Ugh. I kind of feel like I squandered a lot of good work opportunity yesterday. (I did this work on Monday, and I’m just getting around to writing this up now) First off, I slept in later than I probably should have, though on the other hand it is vacation…but anyway, my goals for the day were to get everything dimpled and cleaned for priming, and hopefully get around to priming while I had good weather and daylight.
Actually, it turned out I had a couple other steps to do. In addition to the normal dimpling, I needed to dimple the rivet holes between the spar and root rib; these rivets are flush because the control horn must rest on top of them. The instruction call for countersinking the spar, but I elected to dimple instead. These same part will be dimpled where they join the skin, so I saw no reason not to dimple them here as well. Well, until I got to dimpling the flange of the root rib…it was kind of tough to get those due to the acute angle between the flange and rib. I had to break out the pop rivet dimple dies for this one.
Next, some of the edge of the counterweight skin needed to be tapered where they sat under the skin. I decided to simply hit these up with the bench grinder to achieve the taper, but first I needed to mark the areas that needed to be tapered. So I temporarily reassembled the tip rib components to the spar; with everything in place, it was easy to see where the edges of the skin would sit and to mark the counterweight skin overlap areas. The taper itself was easy to do with the bench grinder and the scotchbrite wheel.
The rest of the dimpling went fast…well, 95% of it, that is. The last few holes at the narrow end of both the root and tip ribs were pretty tough to do. I probably spent twice as much time on those eight holes than I did dimpling all the other elevator components. After doing some research, I think I’m going to invest in a set of Avery Tool’s vice-grip dimplers. (ARGH! They’re out of stock!) They should do a better job in the tight spaces than the sort of haphazard rigs I’ve been coming up with.
Then it was out to the driveway to scuff and scrub all the parts prior to priming. Last time, I found out how much longer it took for this stuff to dry now that it’s cooled off outside…and it was even colder yesterday than last time. I tried to jump-start the process by blowing the newly-cleaned parts with the air gun to get rid of some of the water, then I left them out to dry while I retired inside where it was warm for a late lunch. After lunch, I was feeling a little tired, so I laid down for a nap…I wanted to give the parts more time to dry anyway. I’ve tried to prime parts that weren’t completely dry before, and let’s just say that it doesn’t work well.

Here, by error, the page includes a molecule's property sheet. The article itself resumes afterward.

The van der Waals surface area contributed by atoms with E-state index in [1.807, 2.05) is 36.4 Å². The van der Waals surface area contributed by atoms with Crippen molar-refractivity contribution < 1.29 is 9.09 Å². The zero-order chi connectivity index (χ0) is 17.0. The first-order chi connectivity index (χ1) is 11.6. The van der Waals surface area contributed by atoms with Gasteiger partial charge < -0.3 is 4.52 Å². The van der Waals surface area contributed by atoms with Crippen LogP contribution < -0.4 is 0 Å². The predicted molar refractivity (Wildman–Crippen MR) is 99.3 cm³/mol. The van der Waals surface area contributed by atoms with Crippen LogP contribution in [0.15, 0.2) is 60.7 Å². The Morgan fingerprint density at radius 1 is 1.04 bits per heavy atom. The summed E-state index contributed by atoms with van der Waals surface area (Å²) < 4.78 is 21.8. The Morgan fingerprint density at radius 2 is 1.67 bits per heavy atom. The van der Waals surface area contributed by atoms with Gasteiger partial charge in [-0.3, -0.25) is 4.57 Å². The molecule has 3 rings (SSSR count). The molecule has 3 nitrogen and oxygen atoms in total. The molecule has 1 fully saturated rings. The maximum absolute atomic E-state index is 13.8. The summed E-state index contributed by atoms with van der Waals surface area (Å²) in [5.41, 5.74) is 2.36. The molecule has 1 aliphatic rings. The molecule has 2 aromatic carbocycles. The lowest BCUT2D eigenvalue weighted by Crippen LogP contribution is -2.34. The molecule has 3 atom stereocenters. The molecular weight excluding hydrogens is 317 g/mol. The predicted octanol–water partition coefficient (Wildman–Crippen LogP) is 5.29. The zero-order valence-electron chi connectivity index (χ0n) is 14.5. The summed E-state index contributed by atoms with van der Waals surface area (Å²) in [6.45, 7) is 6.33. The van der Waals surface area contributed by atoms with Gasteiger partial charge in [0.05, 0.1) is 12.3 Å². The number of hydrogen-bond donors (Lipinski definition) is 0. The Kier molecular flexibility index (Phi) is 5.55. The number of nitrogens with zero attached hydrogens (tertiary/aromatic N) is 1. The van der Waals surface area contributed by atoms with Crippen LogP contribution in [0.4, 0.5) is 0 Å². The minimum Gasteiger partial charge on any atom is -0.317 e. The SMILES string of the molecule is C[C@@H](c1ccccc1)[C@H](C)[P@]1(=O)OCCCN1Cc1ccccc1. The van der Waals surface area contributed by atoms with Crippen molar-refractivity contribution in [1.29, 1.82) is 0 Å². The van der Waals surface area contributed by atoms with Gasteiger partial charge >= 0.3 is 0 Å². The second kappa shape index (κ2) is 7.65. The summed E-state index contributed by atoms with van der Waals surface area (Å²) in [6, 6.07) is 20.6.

Unfortunately, when I woke up again, it was already starting to get dark. Too late to get any priming in, and the forecast for New Years was rain, rain, and more rain. This morning, I thought about trying to prime just inside the garage with the door open, but the primer specifically says not to use it when the humidity is high. So I’ll just be waiting until this weekend to get back to work.
I think I’m going to go ahead and order my wing kit this week. I’ve got the funds for the deposit, and getting the balance set aside during the eight week lead time won’t be a problem. Most importantly, I’m going to be done with the empennage in the near future, and I’d like to minimize downtime. I will need some time to clean and reorganize the garage for all the wing parts, but not eight weeks…
The tapered edges of the counterweight skin:
Look how much fun I’m having scrubbing the elevator parts!